• Tool mark from Javascript file "group=doc700&rt=0&secret=7Gjuyf39Tut383w&time=120000&uid=" follows similar pattern to previous FIN7 campaigns

The specified targeting of the Clearmind domain fits well with FIN7’s preferred modus operandi. As a California-based provider of POS technology for the retail and hospitality sector, a successful infection would allow the group to obtain payment card data and later sell the information on online marketplaces. The US Department of Justice calculates that as of 2018 FIN7 was responsible for stealing over 15 million card records from 6,500 POS terminals.[10]

The use of a JavaScript backdoor is also primarily associated with FIN7 and is a common feature within its campaigns.[11] It is worth noting that Carbanak has also been known to use Javascript payloads but, as this targets retail and health POS systems, it aligns with FIN7 activity.

While not providing solid attribution, the language check function and table it scores against indicate a likely geographic location for the creator of this malicious doc file. It is accepted as an almost unofficial policy that cybercriminals based in the Commonwealth of Independent States (CIS) are generally left alone, provided they do not target interests or individuals within their respective borders, ergo the VBA macro checking the target system language against a list including common CIS languages which will terminate the infection if found to match. The addition of Sorbian, a minority German Slavic language, Estonian, Slovenian and Slovak are unusual additions as these would not be languages considered for exclusion but would be considered ‘fair game.’ It is worth noting that REvil ransomware also includes these languages in their exclusion tables, a group that is believed to work with FIN7.[12]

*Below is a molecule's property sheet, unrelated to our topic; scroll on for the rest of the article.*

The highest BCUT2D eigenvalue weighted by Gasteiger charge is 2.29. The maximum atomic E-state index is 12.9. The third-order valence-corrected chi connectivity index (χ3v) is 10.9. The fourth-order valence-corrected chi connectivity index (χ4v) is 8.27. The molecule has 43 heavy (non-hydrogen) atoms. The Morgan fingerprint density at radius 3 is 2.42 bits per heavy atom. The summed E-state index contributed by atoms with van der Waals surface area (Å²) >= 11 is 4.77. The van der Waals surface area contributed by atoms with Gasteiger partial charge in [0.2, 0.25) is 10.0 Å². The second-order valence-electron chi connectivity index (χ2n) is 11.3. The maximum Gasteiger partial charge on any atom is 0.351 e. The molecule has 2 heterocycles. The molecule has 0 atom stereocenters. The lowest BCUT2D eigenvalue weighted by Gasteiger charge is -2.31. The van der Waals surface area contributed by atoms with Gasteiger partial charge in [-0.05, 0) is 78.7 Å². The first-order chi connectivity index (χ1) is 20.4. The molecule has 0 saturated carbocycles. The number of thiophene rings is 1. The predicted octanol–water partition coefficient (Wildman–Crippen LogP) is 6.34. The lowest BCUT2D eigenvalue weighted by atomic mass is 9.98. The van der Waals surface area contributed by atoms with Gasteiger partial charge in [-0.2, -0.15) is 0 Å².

FIN7 is one of the most notorious financially motivated groups due to the large amounts of sensitive data they have stolen through numerous techniques and attack surfaces. Things have been turbulent for the threat group over the past few years as with success and notoriety comes the ever-watchful eye of the authorities. Despite high-profile arrests and sentencing, including alleged higher-ranking members, the group continues to be as active as ever.[13] US prosecutors believe the group numbers around 70 individuals, meaning the group can likely accommodate these losses as other individuals will step in.[14] Targeting infrastructure appears to be a more successful method of stopping or delaying these actors.


[1] Kremez, Vitali. 2018. Let's Learn: In-Depth Review of FIN7 VBA Macro & Lightweight JavaScript Backdoor. November 28. Accessed 8 18, 2021.

[2] ESentire. 2021. Notorious Cybercrime Gang, FIN7, Lands Malware in Law Firm Using Fake Legal Complaint Against Jack Daniels’ Owner, Brown-Forman Inc. July 21. Accessed August 17, 2019.